But Kenya’s U.N. ambassador told reporters Wednesday he hoped the council would pronounce itself now that the African Union had taken action.
“I very much hope the Security Council will consider this step by the (AU) Peace and Security Council to be a challenge to step up to the plate,” Martin Kimani said.
Burhan declared a national emergency Monday and announced the end of the joint civilian-military Sovereign Council that had run the country since August 2019, shortly after the ouster of longtime autocratic President Omar al-Bashir.
He pledged the military would turn power over to a civilian government in July 2023 after general elections are held.
The center of Khartoum near the Foreign Ministry and other government offices was quiet early Wednesday, according to journalist Mohamed Ali Fazari.
He said in an interview with VOA the relative calm in central Khartoum could be interrupted by a group of neighborhood committees planning a “march of millions” on Saturday.
“People are calling for a big demonstration, which they call the One Million March demonstration, on October 30, and also there are some calls for civil disobedience,” Fazari said.
On Monday, the Sudan Doctors Committee said at least four people were killed and 80 injured when security forces opened fire on demonstrators protesting the coup. Despite the violence, more demonstrations took place Tuesday.
The Arab League was also among those calling on Sudan to stay on a path toward civilian rule.
A joint statement issued by the United States, Britain and Norway through the State Department condemned the coup and called on Sudanese security forces to immediately release all people “unlawfully detained.”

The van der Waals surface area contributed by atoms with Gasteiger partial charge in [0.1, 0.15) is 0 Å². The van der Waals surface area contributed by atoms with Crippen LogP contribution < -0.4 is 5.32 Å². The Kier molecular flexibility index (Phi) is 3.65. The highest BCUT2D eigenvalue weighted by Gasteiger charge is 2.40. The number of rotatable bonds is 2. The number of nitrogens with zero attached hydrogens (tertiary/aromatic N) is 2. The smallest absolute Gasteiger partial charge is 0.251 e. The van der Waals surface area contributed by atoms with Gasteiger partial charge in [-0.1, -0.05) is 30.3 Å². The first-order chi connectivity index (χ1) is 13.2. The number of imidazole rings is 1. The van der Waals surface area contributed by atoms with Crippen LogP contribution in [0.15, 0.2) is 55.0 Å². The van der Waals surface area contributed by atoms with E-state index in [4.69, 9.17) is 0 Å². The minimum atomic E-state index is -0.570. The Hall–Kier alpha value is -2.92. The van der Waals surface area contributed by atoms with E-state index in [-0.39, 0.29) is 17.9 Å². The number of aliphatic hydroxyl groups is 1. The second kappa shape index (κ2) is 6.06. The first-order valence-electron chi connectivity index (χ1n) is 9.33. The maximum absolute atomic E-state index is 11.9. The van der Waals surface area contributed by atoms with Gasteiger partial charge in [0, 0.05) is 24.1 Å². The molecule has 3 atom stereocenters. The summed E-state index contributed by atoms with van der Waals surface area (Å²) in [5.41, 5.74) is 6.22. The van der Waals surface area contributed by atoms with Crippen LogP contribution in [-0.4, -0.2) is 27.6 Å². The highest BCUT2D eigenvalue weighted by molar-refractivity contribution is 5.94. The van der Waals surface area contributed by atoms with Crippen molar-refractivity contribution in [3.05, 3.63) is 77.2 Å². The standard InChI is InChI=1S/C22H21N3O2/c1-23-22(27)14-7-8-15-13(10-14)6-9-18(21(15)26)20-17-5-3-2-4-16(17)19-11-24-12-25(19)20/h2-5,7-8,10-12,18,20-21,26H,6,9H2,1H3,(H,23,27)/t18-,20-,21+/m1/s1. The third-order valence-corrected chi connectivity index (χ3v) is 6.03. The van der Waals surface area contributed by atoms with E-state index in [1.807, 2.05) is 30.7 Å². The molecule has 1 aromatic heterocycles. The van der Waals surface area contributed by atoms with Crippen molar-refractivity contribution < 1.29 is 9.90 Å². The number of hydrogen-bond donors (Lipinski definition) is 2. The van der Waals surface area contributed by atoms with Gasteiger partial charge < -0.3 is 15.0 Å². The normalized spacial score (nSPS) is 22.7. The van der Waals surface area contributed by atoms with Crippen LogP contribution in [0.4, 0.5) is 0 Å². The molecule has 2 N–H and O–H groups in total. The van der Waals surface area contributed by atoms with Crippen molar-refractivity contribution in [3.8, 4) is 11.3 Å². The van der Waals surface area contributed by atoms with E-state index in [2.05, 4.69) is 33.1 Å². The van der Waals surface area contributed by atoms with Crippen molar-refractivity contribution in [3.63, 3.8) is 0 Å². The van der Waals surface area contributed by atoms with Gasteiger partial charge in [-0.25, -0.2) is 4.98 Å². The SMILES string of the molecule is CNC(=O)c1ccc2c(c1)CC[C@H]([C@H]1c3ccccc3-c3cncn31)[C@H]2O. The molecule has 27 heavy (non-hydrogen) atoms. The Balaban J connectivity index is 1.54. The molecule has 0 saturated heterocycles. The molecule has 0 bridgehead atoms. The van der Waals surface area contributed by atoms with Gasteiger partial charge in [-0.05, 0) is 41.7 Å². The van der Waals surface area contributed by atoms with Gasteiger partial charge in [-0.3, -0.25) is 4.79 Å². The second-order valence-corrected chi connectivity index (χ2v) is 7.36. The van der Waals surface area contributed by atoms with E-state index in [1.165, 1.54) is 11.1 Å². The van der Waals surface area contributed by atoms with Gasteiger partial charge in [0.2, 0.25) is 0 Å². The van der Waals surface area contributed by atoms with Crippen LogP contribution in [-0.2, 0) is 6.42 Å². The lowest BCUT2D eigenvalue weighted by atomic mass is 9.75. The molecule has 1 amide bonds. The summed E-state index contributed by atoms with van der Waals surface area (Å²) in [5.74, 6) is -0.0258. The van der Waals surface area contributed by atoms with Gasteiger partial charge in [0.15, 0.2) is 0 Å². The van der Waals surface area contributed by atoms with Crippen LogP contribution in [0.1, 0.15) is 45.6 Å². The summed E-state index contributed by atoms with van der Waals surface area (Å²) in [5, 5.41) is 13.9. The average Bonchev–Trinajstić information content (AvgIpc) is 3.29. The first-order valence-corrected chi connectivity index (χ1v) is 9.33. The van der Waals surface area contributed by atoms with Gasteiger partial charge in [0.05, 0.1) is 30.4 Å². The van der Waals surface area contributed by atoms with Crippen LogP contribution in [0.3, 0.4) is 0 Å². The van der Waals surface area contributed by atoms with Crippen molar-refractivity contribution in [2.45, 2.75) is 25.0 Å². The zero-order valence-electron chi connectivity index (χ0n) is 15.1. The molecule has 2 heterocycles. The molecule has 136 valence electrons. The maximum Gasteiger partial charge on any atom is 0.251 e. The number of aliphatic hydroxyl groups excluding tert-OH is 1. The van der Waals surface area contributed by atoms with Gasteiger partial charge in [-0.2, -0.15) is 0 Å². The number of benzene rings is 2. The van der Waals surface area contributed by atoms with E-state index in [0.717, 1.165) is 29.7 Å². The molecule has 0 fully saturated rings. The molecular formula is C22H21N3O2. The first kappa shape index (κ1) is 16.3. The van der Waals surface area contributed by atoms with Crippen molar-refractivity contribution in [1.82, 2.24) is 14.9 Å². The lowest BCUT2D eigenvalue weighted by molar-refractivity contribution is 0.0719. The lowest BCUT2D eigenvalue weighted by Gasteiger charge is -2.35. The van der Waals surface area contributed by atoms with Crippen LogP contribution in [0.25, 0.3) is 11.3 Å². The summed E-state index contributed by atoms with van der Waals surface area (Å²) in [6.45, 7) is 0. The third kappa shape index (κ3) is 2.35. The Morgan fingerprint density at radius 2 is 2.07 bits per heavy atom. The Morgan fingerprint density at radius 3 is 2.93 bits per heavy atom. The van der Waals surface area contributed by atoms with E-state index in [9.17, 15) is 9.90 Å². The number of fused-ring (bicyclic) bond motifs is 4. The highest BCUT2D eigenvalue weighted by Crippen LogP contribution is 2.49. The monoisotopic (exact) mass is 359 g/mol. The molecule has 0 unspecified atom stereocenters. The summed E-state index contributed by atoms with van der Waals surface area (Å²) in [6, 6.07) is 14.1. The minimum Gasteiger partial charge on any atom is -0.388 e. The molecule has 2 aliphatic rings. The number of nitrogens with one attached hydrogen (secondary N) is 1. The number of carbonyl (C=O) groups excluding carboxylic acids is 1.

“The actions of the military represent a betrayal of the revolution, the transition, and the legitimate requests of the Sudanese people for peace, justice and economic development,” the statement read.
The State Department said it was suspending $700 million in financial assistance to Sudan.
In a statement Tuesday, Sudan’s ambassador to the U.S., Nureldin Satti, condemned the coup “that has put an end to the civilian democratic transition in Sudan.”
“I am heartened to see that my colleagues in Brussels, Paris and Geneva and New York have followed suit and condemned the military coup,” Satti added. “We shall work with other colleagues in the diplomatic service and in the diaspora to resist the military coup in support of the heroic struggle of the Sudanese people to achieve the objectives of the December 19, 2018, revolution.”
Hamdok, an economist and diplomat who has worked for the U.N., was named transitional prime minister in August 2019. The transition received strong support from Western countries, including the United States, which removed Sudan from its state sponsors of terrorism list.
But Hamdok faced stiff resistance from elements of Sudan’s military. On September 21, forces still loyal to Bashir used tanks to block a key bridge and attempted to seize power. The coup was put down, and dozens of soldiers were arrested.
Thousands took to the streets last week to protest the prospect of a return to military rule.
“This country is ours, and our government is civilian,” protesters chanted.
Michael Atit of VOA English to Africa’s South Sudan in Focus radio program and VOA’s U.N. correspondent Margaret Besheer contributed to this report. Some information also comes from AP, Reuters, and AFP.